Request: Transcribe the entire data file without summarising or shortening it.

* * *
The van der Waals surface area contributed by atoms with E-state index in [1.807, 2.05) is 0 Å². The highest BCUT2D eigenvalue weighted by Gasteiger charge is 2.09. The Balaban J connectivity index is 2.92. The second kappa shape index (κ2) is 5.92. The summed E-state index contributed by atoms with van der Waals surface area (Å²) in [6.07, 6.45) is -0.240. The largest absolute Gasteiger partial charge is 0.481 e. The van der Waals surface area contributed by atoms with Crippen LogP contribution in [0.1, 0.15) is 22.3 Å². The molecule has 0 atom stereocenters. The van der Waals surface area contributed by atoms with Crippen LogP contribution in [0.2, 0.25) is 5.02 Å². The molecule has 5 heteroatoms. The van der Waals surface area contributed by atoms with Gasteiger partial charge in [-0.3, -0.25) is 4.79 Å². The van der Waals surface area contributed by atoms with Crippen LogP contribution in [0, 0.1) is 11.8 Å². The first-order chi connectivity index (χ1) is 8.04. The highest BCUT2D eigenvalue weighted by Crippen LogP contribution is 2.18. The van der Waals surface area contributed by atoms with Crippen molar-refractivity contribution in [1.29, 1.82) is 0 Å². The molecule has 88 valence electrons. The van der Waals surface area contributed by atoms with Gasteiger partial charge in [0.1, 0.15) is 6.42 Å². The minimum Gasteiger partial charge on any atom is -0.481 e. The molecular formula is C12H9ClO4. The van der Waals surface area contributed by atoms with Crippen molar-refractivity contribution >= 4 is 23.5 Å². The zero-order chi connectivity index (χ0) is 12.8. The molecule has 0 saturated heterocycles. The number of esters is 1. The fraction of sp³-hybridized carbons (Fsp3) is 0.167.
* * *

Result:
The van der Waals surface area contributed by atoms with E-state index in [1.807, 2.05) is 0 Å². The highest BCUT2D eigenvalue weighted by Gasteiger charge is 2.09. The Balaban J connectivity index is 2.92. The second kappa shape index (κ2) is 5.92. The summed E-state index contributed by atoms with van der Waals surface area (Å²) in [6.07, 6.45) is -0.240. The largest absolute Gasteiger partial charge is 0.481 e. The van der Waals surface area contributed by atoms with Crippen LogP contribution in [0.1, 0.15) is 22.3 Å². The molecule has 0 atom stereocenters. The van der Waals surface area contributed by atoms with Crippen LogP contribution in [0.2, 0.25) is 5.02 Å². The molecule has 5 heteroatoms. The van der Waals surface area contributed by atoms with Gasteiger partial charge in [-0.3, -0.25) is 4.79 Å². The van der Waals surface area contributed by atoms with Crippen LogP contribution in [0, 0.1) is 11.8 Å². The first-order chi connectivity index (χ1) is 8.04. The highest BCUT2D eigenvalue weighted by Crippen LogP contribution is 2.18. The van der Waals surface area contributed by atoms with Crippen molar-refractivity contribution in [1.29, 1.82) is 0 Å². The molecule has 88 valence electrons. The van der Waals surface area contributed by atoms with Gasteiger partial charge in [0.1, 0.15) is 6.42 Å². The minimum Gasteiger partial charge on any atom is -0.481 e. The molecular formula is C12H9ClO4. The van der Waals surface area contributed by atoms with Crippen molar-refractivity contribution >= 4 is 23.5 Å². The zero-order chi connectivity index (χ0) is 12.8. The molecule has 0 saturated heterocycles. The number of esters is 1. The fraction of sp³-hybridized carbons (Fsp3) is 0.167.